February 27, 2021

The Media Equation: Comic’s PAC Is More Than a Gag

A) Citizens for a Working America

B) Make Us Great Again

C) Citizens for a Better Tomorrow, Tomorrow

D) We Love USA

If you guessed that C was the fake, you’d be wrong. It was a trick question: these are all legitimate Super PACs. “Citizens for a Better Tomorrow, Tomorrow” was created by the comedian Stephen Colbert, which makes it funnier.

But not by much. Citizens for a Better Tomorrow, Tomorrow may be a running gag on “The Colbert Report” on Comedy Central, but it is spending money as it sees fit, with little in the way of disclosure, just like its noncomedic brethren.

Comedians, including Mr. Colbert in the last election, have undertaken faux candidacies. But his Super PAC riff is a real-world exercise, engaging in a kind of modeling by just doing what Super PACs do.

And he has come under some real-world criticism for inserting himself in the political process so directly. Mr. Colbert, who lampoons conservative talk show hosts by pretending to be one, is now making fun of Super PACs by actually forming one. His committee spent money on advertising in Iowa during the run-up to the Ames straw poll, which took place Aug. 13. It’s as though Jonathan Swift took his satirical suggestion about Irish babies one step further and actually cooked one.

At first blush, it seemed to be one more skirmish in the culture wars: East Coast funnyman uses his fan base to pay for satirical commercials, implicitly demeaning the Ames straw poll in specific, and Iowa in general. Mr. Colbert suggested that all the soft-money ads with their soft-focus shots of rural tableaus were exposing the children of Iowa to “cornography.” But the folkways being criticized belonged to the Beltway, not the Corn Belt.

“I am much taken by this and can’t think of any real parallel in history,” said Stephen Hess of the Brookings Institution. “Yes, comedians have always told jokes about elections, but this is quite different. This is a funny person being very serious, actually talking about process. What comedian talks about process?”

Mr. Colbert not only talks about process, he has become a part of it. The current law governing political action committees was laid down in a 2010 Supreme Court ruling, which lifted many restrictions on how corporations, unions and others could spend money on behalf of almost any cause.

In the 2010 Congressional races, Super PACs spent over $60 million, managing to get their voices heard through what Mr. Colbert has described as a “megaphone of cash.”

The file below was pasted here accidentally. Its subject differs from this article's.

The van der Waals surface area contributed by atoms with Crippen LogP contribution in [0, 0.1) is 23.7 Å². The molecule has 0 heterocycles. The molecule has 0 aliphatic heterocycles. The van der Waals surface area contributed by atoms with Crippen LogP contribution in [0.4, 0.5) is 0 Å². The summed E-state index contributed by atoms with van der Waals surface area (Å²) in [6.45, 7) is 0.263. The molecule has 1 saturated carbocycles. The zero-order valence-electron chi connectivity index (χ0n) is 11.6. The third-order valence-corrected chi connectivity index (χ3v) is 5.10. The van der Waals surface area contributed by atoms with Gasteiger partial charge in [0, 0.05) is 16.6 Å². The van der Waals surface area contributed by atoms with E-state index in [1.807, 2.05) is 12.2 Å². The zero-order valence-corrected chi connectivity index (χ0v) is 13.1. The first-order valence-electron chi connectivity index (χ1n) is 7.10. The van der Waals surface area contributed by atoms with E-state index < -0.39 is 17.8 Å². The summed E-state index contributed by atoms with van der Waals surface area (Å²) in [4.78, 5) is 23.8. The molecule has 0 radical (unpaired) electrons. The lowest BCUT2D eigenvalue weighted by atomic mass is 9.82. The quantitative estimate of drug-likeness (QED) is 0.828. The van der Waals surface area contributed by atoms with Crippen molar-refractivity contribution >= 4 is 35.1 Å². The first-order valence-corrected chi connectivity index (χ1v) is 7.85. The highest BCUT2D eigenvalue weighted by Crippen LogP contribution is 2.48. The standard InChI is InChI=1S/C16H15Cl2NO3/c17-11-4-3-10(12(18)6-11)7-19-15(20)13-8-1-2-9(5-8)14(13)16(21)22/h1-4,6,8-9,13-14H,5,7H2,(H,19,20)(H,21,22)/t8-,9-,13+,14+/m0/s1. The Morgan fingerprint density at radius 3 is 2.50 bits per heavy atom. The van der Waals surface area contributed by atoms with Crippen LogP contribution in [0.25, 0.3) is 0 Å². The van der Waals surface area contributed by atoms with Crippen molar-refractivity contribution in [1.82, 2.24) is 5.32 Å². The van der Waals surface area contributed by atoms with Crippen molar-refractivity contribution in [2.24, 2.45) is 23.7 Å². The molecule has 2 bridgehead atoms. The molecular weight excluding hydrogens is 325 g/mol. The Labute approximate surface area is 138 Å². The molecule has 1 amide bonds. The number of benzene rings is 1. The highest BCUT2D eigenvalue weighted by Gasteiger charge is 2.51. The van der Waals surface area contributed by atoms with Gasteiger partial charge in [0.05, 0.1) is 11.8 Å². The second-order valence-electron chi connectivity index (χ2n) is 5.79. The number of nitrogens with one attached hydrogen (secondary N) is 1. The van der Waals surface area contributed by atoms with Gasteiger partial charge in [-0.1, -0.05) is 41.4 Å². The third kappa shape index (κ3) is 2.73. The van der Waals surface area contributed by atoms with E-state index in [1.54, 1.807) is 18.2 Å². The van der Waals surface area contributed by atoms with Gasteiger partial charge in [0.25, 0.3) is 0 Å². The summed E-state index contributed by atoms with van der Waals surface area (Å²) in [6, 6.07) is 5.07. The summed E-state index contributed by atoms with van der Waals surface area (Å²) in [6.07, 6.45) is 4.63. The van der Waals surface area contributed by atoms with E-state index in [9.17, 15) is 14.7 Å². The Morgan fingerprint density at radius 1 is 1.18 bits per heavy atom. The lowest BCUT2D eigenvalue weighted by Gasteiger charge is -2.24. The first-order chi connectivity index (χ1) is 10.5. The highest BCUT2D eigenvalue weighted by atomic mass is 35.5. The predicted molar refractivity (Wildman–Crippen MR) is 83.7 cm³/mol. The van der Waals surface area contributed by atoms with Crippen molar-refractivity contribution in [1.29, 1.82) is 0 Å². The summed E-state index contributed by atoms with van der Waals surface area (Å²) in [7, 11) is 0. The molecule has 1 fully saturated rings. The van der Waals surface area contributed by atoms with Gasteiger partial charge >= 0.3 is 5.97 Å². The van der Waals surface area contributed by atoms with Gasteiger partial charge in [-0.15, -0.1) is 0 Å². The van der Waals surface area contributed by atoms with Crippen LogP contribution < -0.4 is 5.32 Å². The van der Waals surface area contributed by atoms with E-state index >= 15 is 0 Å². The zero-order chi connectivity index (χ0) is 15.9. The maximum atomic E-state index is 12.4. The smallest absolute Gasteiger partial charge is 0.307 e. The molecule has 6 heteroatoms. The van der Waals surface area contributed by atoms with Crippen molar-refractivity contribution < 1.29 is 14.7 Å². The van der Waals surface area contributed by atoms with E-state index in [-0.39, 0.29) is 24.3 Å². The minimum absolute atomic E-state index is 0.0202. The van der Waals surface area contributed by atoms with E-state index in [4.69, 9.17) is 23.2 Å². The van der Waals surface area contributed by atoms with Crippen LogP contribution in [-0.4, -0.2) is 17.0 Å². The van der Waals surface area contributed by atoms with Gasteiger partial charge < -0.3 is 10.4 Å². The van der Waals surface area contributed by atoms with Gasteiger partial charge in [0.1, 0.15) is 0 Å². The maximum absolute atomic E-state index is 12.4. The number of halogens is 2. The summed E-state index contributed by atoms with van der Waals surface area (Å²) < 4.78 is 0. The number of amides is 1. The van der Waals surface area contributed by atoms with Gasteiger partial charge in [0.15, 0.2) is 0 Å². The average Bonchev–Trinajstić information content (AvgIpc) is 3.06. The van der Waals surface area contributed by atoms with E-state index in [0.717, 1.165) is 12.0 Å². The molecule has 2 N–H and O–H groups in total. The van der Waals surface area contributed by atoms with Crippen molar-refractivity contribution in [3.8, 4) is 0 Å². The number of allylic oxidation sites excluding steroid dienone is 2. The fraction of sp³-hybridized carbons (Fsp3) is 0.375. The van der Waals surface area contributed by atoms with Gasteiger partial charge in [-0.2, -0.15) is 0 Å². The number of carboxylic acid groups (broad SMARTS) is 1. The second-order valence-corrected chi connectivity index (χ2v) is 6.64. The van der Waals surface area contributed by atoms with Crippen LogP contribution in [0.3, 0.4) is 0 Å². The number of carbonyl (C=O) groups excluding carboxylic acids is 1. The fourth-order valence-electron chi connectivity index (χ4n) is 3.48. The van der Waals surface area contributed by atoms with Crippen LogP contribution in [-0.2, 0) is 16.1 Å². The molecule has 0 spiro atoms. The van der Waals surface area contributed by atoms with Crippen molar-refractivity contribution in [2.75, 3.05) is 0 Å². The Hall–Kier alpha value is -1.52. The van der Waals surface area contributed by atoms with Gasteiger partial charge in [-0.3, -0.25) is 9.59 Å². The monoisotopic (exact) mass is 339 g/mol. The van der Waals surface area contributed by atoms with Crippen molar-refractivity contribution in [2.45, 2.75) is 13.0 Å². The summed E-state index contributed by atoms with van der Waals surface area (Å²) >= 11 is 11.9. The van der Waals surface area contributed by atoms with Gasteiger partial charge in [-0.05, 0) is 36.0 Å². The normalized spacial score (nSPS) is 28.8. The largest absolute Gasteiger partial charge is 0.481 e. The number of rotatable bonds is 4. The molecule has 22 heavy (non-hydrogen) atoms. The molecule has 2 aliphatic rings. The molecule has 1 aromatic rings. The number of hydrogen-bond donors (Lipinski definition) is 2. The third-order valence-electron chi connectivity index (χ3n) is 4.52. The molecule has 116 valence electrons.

In May, Mr. Colbert applied for status as a Super PAC with the Federal Elections Commission and was approved in June. “This is 100 percent legal and at least 10 percent ethical,” he explained.

More than 165,000 fans of the show have signed up since he got approval, many of them sending along money to finance his evil plot to make fun of campaign finance abuse.

Just before the straw poll last week in Ames, Mr. Colbert’s committee paid for broadcast ads that criticized the spending on behalf of the Texas governor, Rick Perry, who had more than a six-pack of Super PACs raising money for him even before he declared his candidacy for the Republican nomination.

In one ad, ominous music played and a flurry of dollars moved across the screen as the announcer intoned: “A storm is gathering over Iowa, a money storm. Out-of-state groups like Grow PAC and Jobs for Iowa PAC are flooding the Iowa airwaves, telling you to vote Rick Perry at the Ames straw poll. They think they can buy your vote with their unlimited Super Pac money.”

The ad suggested that participants in the straw poll should write in the name “Richard Parry,” saying the rogue “a” “stands for America” and for “IowA.” Two television stations in Des Moines ran the ad, while a third, WOI-TV, refused, saying that it would confuse voters — as opposed to the normally straightforward political discourse that PAC’s generally engage in, I guess.

Mr. Colbert made fun of the station, then apologized, and now the two former antagonists agreed to try to get to the bottom of just how many people in the straw poll voted for “Rick Parry.”

The Colbert Super PAC may be a stunt, but it has the imprimatur of the Federal Elections Commission: “Mr. Colbert may establish and operate the committee. The committee may solicit and accept unlimited contributions from individuals, political committees, corporations, and labor organizations,” its ruling in June read. Just in case people didn’t get the joke about the razor-thin line between parody and politics, Salvatore Purpura, the treasurer of Mr. Colbert’s Super PAC, quit last week to take a job — as treasurer of Mr. Perry’s campaign.

(It should surprise no one that Viacom, which owns Comedy Central, which plays host to “The Colbert Report,” is hardly on the sidelines in elections. In the 2010 elections, the company’s Super PAC spent $236,200 on both Democrats and Republicans Congressional candidates, spreading its bets while spreading the cash.)

While most of the rest of the news media continue to cover the coming election with long-running tropes — whose horse is ahead and who has the most loot? — Mr. Colbert has taken the equivalent of a political homework assignment and sprinkled a little silly sauce on top, and people seem happy to dig in.

E-mail: carr@nytimes.com;

Twitter.com/carr2n

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